As a recent article about skiing and climate change attests, poets have always been fascinated by snow. Eskimos, it is often said, have many words for the stuff. But what would the poets call the thick, hard substance spackling the cobblestones of Brooklyn’s Old Fulton Street last weekend? Maybe the Eskimo would look and say, “Pukak!” If so, would they be right? The mysterious Old Fulton gunk was contiguous in places with patches of identifiable snow and ice—but overall it was black, and also impervious to light and warmth. Saturday was the first warm day in many brutal weeks of winter, but the substance wasn’t even wet and if anything was growing. In color and luster, it bore some resemblance to beef tongue. On closer inspection, however, it was more like a terrine of dirt, salt, snow, and refuse.

166 years ago, Walt Whitman wrote for the Brooklyn Daily Eagle in a building right there on Old Fulton, but poems like “To a Locomotive in Winter,” don’t mention the snow-filth of February. Perhaps it was unknown to Whitman and his time, but I doubt it. Maybe it’s unknown to scientists, however, this unmeltable garbage-ice that fears no salt or sun. It certainly isn’t the first February in which I’ve encountered it. I remember it well from my snowy growing-up in Cleveland. (Offended Clevelanders: please address all letters of complaint to Anne Trubek, c/o the Cleveland Plain Dealer.)

In any case, the words “snow-filth,” “garbage-ice,” or “snow-grime” would not do justice to the frozen black head-cheese on Old Fulton Street, because the hyphen divides that which has in fact fused and metamorphosed into something wholly new, something unlike snow, filth, ice, garbage, or grime. The word for it therefore ought to be strange—a foreign import. Since German often fuses root words to make new meanings, I put “snow” and “grime” into my Talking Translator and out came Schnee and Schmutz. But only a long blast of nitrous oxide at the dentist’s office can prepare somebody to pronounce Schneeschmutz. The good news is that Dreck means much the same thing as Schmutz. In addition, Dreck carries with it a note of invective (at least in the idiom of Americanized Yiddish). Thus I discovered the word Schneedreck—which was almost like discovering what exactly Schneedreck is, but not quite. A cursory internet search on Schneedreck turns up over 2 million hits, but an image search on the word only yields a lot of pictures of robots and artificial knees. Who can fathom this Schneedreck?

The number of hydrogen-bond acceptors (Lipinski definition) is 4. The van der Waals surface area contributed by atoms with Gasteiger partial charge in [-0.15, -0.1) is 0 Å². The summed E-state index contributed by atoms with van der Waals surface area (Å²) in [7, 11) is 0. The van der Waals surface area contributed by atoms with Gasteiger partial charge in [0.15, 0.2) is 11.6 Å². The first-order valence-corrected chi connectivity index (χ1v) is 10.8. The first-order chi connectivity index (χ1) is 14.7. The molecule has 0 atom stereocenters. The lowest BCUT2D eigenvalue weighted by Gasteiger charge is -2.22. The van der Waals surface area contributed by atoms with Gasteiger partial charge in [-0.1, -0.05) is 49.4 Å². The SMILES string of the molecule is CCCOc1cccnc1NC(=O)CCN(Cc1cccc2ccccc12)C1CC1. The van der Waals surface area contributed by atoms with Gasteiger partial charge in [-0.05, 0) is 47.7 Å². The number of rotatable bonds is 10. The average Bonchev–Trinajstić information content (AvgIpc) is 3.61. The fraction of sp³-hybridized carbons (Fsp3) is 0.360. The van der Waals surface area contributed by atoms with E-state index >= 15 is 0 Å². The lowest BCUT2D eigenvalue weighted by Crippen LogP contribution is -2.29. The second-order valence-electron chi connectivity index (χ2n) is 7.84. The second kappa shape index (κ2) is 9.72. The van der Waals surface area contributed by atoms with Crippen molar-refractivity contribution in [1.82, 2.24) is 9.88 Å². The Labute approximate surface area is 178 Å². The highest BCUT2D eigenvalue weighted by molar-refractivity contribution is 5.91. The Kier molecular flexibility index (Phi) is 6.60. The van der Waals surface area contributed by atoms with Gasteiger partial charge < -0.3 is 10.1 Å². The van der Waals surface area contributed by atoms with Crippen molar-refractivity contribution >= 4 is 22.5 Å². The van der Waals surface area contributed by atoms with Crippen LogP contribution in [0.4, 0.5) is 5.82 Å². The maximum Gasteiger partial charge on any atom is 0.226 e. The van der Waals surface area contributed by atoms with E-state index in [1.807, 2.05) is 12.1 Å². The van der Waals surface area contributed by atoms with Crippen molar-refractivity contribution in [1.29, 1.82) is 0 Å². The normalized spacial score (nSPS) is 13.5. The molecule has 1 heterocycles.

I believe Schneedreck to be a near relative of the Oobleck that fell on the Kingdom of Didd in The-Year-the-King-Got-Angry-with-the-Sky. That happens in one of Dr. Suess’s few prose works, a fine story called Bartholomew and the Oobleck, first introduced to me by my Uncle Zack.

Whatever Schneedreck is, it looks like I feel. It’s been a long winter, one that saw polar winds loosed on the Northern Hemisphere by melting Arctic sea ice, and that filled my chest and nose with Oobleck for seven straight weeks, attaining a peak rate of two tissue-boxes a day. As Wallace Stevens wrote in his lovely winter poem “The Snowman”:

One must have a mind of winter
To regard the frost and the boughs
Of the pine-trees crusted with snow;

And have been cold a long time
To behold the junipers shagged with ice,
The spruces rough in the distant glitter

Of the January sun; and not to think
Of any misery in the sound of the wind….

To have a “mind of winter”—what does it mean? I have not so much a mind as a maxillary sinus of it. Who can prepare one’s mind, or sinuses, for so much winter?

It’s one of those weird authorial coincidences that the master bard of winter should be named Robert Frost. Snow probably falls more heavily in the poems of Frost than in those of any other writer. Some beautiful ones are “Stars,” “Storm Fear,” “Stopping by Woods on a Snowy Evening,” “A Patch of Old Snow” (his only Schneedreck poem, so far as I know), “Birches,” “The Wood-Pile,” “Dust of Snow”—and then there is “Snow.” It’s one of his dialogue poems, a little play like “The Death of the Hired Man.” In it Meserve, the storm-warrior, pays a visit to Mr. and Mrs. Coles before going back out in the snowstorm. He tells them:

“You make a little foursquare block of air,
Quiet and light and warm, in spite of all
The illimitable dark and cold and storm,
And by so doing, give these three, lamp, dog,
And book-leaf, that keep near you, their repose;
Though for all anyone can tell, repose
May be the thing you haven’t, yet you give it.
So false it is that what we haven’t we can’t give….”

ll. 141-149

And then:


“Our snowstorms as a rule
Aren’t looked on as man-killers, and although
I’d rather be the beast that sleeps the sleep
Under it all, his door sealed up and lost,
Than the man fighting it to keep above it,
Yet think of the small birds at roost and not
In nests. Shall I be counted less than they are?”

ll. 222-227

Meserve then walks back out into the storm at night, against the pleading of Mrs. Coles. Meserve’s a sort of king who’s angry at the sky, who offers himself and us repose by saying what we feel. Mrs. Coles doesn’t understand his war. Having learned he made it home to his wife and child a few hours later, enduring the snow like a rugged piece of beeftongue Schneedreck, she’s mightily irritated. “What did he come in for?” she cries scornfully. “Thought he’d just call to tell us it was snowing.” She abuses him as though he were an actual poet.